Last Saturday I was at United Square. At the fountain deck basement, I bought some clothes from a temporary stall run by two sisters; the two ladies were very warm and friendly and we soon got chatting comfortably. One of them, Mdm Cindy Ng, told me that her daughter is launching a new bookazine in November, and kindly gave me a copy.
be movement is a bookazine, I am not sure what that means but holding it, it feels as solid as a book and the content is made up of articles written in a magazine style, by people as diverse as entrepreneurs, musicians and reporters, and published at regular intervals like, well, magazines.
The stories are not your typical magazine fluff, but are thoughtful and well written, many from a first-person narrative or in interview format. They inspire, affirm, or challenge one's self, yet without being preachy or earnest. Cindy was very excited to inform me that Noam Chomsky contributed an article, but that was actually not something positive for me, because Noam Chomsky writes serious books that my husband reads and then regurgitates to me in order to "internalise" them. Fortunately, I am happy to report that the article, with the ponderous title of "Academic Freedom and the Corporatization of Universities", was quite readable even for someone with my low attention span. I have not finished reading the entire thing, but have been dipping into it in between appointments or daily tasks; it is better this way, the stories are best savoured one at a time.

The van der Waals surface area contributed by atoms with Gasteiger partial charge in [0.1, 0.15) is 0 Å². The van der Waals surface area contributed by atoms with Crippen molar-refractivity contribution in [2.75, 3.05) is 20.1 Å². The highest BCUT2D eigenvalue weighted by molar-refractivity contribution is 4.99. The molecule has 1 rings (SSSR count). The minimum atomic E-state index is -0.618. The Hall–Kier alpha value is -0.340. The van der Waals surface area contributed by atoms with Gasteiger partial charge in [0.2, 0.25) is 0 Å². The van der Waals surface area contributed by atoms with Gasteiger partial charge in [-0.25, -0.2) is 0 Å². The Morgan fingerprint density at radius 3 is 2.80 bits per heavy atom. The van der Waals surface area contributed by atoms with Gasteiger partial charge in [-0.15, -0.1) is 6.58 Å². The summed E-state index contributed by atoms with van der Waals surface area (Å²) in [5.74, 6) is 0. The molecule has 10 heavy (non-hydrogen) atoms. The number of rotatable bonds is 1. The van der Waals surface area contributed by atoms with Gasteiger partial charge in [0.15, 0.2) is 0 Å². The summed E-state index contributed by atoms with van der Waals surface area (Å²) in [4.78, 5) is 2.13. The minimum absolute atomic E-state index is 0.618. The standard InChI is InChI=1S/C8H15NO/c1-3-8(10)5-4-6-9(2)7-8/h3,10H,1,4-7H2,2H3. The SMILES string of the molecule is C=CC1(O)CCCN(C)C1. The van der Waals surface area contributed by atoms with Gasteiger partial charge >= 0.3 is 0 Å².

be movement is magazine that I would not hesitate to reach out for the next time I see it in a bookstore. Its entire worthy content is also printed on lovely, thick paper, with nice fonts and stunning photography. The social enterprise spirit behind it is, certainly, very admirable too.
Another feature to note- there are no advertisements, which sounds incredibly brave to me. It retails in Singapore for $18.90. Alternatively, mobile subscriptions are a reasonable at USD 5.99 per issue, or USD 19.99 for a year's membership (4 issues). It is not usual to see projects like this in Singapore, do support it if you can.